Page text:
Avoid Marakesh at all costs -- lousy neighborhood, bad food and service, and way too expensive. Not a place to take parents, unless you really want to spend the evening eating with your fingers and watching out of shape bellydancers.

                1. I almost forgot -- Oval Room is a great choice as is Bombay Club (Indian) across the street. both are elegant, right by the White House (which will be a treat for the parents), near where they're staying, and the food in both is excellent. You won't be disappointed. I'd say either of those (or Equinox if you want to spend a little more) or Tabard Inn will work best for you.

                  1. Acadiana is really delicious high-end food with a New Orleans flare (same owners as Tenh Penh but better in my opinion). I have been there several times and it always seems to be a crowd pleaser.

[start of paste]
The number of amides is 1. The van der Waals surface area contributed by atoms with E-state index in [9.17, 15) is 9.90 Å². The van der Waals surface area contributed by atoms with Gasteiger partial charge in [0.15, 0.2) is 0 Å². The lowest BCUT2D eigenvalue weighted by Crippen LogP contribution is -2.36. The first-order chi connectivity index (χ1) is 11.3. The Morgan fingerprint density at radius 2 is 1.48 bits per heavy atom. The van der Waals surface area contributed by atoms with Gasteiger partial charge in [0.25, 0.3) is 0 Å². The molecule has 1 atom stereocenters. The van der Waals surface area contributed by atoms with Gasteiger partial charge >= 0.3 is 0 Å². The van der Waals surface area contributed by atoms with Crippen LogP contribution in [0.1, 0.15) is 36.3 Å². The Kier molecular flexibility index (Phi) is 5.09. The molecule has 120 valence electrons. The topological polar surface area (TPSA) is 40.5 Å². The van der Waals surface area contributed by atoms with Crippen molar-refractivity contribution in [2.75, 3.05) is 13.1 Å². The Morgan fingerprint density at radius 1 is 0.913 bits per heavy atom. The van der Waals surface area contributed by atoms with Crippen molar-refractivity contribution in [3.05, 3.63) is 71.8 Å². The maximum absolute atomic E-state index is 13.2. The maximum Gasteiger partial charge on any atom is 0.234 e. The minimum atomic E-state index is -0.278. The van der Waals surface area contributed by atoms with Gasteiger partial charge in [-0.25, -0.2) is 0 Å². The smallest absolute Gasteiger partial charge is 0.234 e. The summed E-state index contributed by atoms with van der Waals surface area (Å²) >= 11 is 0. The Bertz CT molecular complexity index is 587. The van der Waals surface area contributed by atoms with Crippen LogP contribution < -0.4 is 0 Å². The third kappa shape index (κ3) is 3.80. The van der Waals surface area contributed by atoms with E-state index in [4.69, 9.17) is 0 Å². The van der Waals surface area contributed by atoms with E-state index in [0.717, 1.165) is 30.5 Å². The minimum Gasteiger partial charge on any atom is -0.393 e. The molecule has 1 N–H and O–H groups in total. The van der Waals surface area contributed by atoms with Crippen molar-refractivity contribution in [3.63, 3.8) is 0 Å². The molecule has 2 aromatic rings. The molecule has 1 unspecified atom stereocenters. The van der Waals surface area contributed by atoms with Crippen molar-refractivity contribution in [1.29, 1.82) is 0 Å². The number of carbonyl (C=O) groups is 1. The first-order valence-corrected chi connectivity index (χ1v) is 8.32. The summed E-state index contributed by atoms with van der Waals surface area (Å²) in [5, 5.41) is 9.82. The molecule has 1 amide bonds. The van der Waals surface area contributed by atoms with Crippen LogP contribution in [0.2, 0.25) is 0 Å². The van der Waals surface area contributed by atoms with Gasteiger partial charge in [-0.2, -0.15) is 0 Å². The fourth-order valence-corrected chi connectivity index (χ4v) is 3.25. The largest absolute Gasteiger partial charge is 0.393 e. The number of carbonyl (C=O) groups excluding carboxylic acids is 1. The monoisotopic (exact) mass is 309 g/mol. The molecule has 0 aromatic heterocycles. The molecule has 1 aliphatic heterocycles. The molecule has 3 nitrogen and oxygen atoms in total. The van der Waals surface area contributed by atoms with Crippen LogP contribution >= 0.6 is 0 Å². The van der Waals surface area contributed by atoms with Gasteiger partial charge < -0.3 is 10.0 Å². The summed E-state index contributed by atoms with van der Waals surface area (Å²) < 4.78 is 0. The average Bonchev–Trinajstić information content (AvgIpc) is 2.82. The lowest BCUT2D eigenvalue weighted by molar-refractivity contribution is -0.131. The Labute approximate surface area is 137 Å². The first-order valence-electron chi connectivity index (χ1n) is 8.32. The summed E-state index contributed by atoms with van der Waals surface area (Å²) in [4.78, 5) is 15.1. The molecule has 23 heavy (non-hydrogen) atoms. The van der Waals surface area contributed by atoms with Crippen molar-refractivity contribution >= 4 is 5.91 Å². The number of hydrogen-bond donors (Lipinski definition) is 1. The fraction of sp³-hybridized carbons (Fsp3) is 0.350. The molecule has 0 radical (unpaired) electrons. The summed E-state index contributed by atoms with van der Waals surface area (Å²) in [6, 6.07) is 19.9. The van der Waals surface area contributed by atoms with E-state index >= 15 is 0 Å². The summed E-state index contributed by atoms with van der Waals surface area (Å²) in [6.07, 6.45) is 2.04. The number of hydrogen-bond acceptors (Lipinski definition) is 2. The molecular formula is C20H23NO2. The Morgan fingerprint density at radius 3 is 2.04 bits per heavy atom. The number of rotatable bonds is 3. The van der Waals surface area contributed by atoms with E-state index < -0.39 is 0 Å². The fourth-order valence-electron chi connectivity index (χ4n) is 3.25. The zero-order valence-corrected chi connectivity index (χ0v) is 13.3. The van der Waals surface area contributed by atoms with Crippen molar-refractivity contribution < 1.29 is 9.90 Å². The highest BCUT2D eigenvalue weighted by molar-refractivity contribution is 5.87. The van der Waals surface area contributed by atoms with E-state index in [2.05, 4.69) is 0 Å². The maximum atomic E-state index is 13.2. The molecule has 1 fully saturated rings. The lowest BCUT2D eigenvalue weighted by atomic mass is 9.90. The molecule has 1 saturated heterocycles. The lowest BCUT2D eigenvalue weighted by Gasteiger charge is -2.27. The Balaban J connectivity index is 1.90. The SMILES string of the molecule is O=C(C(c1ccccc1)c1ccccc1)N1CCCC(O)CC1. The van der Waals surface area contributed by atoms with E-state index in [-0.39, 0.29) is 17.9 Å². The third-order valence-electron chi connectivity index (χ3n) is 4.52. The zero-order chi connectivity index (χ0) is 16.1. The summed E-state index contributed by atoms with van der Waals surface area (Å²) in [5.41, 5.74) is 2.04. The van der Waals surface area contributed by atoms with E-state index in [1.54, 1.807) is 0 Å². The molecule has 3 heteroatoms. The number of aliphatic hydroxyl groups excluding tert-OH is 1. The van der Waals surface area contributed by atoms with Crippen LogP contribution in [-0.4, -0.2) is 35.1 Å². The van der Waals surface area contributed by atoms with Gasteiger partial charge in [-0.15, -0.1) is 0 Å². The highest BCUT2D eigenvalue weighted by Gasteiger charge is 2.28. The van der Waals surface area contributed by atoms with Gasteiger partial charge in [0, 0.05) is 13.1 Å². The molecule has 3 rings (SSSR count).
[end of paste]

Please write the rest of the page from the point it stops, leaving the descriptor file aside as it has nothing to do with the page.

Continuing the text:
I always have a good time at Zengo in Penn Quarter- it is latin/japanese fushion in a wonderfully fun atmosphere. Any sushi-lovers among you will be pleased but there are many other options.

                    For Indian, try Rasika. Awesome, inventive Indian- make sure you try the crispy spinach app.!!!

                    1. I haven't lived in DC for some time, but I do get back to visit on occasion...

                      My two must-hits in the expensive department would be Taberna del Alabardero and (slightly less 'must-hit') Palena. I was not impressed with Citronelle.

                      I was also impressed with Corduroy (especially given its wine list) on a recent trip, although, while the room was nice, there was a certain personality missing.

                      Dino I love. Relatively inexpensive Northern Italian in a modern setting and awesome wine list.

                      I really liked the rediculously casual atmosphere of Obelisk when considering the quality of the food. You rarely get a restaurant that with wicker chairs that you can go to in shorts with that level of service, sophistication, or quality.